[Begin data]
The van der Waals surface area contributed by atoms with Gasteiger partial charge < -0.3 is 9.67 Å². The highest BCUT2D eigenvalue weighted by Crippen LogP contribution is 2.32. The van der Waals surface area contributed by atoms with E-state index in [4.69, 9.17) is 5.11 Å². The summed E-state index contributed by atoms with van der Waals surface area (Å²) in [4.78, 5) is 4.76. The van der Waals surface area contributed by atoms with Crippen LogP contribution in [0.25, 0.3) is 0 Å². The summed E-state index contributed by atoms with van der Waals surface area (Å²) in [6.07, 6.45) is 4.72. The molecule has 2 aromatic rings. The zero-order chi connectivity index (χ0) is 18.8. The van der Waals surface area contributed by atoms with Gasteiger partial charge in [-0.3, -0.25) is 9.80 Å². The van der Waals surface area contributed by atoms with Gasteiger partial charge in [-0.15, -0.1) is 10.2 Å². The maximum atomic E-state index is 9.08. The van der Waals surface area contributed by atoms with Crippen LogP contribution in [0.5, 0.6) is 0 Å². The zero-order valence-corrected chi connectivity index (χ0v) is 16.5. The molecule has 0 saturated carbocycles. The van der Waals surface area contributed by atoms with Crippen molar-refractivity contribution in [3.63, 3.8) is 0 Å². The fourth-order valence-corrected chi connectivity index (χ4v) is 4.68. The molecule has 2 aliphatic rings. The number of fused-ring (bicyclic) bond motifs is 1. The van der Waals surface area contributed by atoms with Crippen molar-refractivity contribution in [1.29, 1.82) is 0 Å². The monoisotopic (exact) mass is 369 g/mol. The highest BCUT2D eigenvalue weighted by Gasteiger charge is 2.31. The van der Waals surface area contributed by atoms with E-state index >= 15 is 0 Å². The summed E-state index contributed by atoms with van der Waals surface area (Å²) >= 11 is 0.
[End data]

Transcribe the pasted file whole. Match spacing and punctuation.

The van der Waals surface area contributed by atoms with Gasteiger partial charge < -0.3 is 9.67 Å². The highest BCUT2D eigenvalue weighted by Crippen LogP contribution is 2.32. The van der Waals surface area contributed by atoms with E-state index in [4.69, 9.17) is 5.11 Å². The summed E-state index contributed by atoms with van der Waals surface area (Å²) in [4.78, 5) is 4.76. The van der Waals surface area contributed by atoms with Crippen LogP contribution in [0.25, 0.3) is 0 Å². The summed E-state index contributed by atoms with van der Waals surface area (Å²) in [6.07, 6.45) is 4.72. The molecule has 2 aromatic rings. The zero-order chi connectivity index (χ0) is 18.8. The van der Waals surface area contributed by atoms with Gasteiger partial charge in [-0.3, -0.25) is 9.80 Å². The van der Waals surface area contributed by atoms with Gasteiger partial charge in [-0.15, -0.1) is 10.2 Å². The maximum atomic E-state index is 9.08. The van der Waals surface area contributed by atoms with Crippen LogP contribution in [0.5, 0.6) is 0 Å². The zero-order valence-corrected chi connectivity index (χ0v) is 16.5. The molecule has 0 saturated carbocycles. The van der Waals surface area contributed by atoms with Crippen molar-refractivity contribution in [3.63, 3.8) is 0 Å². The fourth-order valence-corrected chi connectivity index (χ4v) is 4.68. The molecule has 2 aliphatic rings. The number of fused-ring (bicyclic) bond motifs is 1. The van der Waals surface area contributed by atoms with Crippen molar-refractivity contribution in [1.29, 1.82) is 0 Å². The monoisotopic (exact) mass is 369 g/mol. The highest BCUT2D eigenvalue weighted by Gasteiger charge is 2.31. The van der Waals surface area contributed by atoms with E-state index >= 15 is 0 Å². The summed E-state index contributed by atoms with van der Waals surface area (Å²) >= 11 is 0.